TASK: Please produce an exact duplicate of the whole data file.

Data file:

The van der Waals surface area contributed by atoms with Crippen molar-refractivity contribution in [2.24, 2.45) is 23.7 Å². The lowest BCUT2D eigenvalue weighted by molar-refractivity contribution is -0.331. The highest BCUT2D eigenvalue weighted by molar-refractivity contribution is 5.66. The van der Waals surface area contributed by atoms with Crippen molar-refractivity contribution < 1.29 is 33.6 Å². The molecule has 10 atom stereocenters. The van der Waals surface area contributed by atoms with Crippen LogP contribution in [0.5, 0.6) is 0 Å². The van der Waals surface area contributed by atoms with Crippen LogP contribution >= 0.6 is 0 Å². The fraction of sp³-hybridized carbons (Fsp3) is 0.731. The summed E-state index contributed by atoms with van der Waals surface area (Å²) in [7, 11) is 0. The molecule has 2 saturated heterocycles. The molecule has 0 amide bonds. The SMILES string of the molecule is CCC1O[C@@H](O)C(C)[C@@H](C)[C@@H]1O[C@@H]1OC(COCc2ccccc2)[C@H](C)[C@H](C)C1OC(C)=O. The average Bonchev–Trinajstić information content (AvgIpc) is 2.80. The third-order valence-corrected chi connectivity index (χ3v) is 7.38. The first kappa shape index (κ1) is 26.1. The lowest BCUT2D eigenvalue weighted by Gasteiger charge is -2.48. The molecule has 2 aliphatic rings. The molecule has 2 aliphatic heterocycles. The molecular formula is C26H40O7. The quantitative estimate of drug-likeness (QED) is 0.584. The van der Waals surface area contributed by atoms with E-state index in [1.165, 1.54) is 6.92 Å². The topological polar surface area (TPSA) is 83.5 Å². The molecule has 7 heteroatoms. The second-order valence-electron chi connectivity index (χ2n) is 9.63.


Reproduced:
The van der Waals surface area contributed by atoms with Crippen molar-refractivity contribution in [2.24, 2.45) is 23.7 Å². The lowest BCUT2D eigenvalue weighted by molar-refractivity contribution is -0.331. The highest BCUT2D eigenvalue weighted by molar-refractivity contribution is 5.66. The van der Waals surface area contributed by atoms with Crippen molar-refractivity contribution < 1.29 is 33.6 Å². The molecule has 10 atom stereocenters. The van der Waals surface area contributed by atoms with Crippen LogP contribution in [0.5, 0.6) is 0 Å². The van der Waals surface area contributed by atoms with Crippen LogP contribution >= 0.6 is 0 Å². The fraction of sp³-hybridized carbons (Fsp3) is 0.731. The summed E-state index contributed by atoms with van der Waals surface area (Å²) in [7, 11) is 0. The molecule has 2 saturated heterocycles. The molecule has 0 amide bonds. The SMILES string of the molecule is CCC1O[C@@H](O)C(C)[C@@H](C)[C@@H]1O[C@@H]1OC(COCc2ccccc2)[C@H](C)[C@H](C)C1OC(C)=O. The average Bonchev–Trinajstić information content (AvgIpc) is 2.80. The third-order valence-corrected chi connectivity index (χ3v) is 7.38. The first kappa shape index (κ1) is 26.1. The lowest BCUT2D eigenvalue weighted by Gasteiger charge is -2.48. The molecule has 2 aliphatic rings. The molecule has 2 aliphatic heterocycles. The molecular formula is C26H40O7. The quantitative estimate of drug-likeness (QED) is 0.584. The van der Waals surface area contributed by atoms with E-state index in [1.165, 1.54) is 6.92 Å². The topological polar surface area (TPSA) is 83.5 Å². The molecule has 7 heteroatoms. The second-order valence-electron chi connectivity index (χ2n) is 9.63.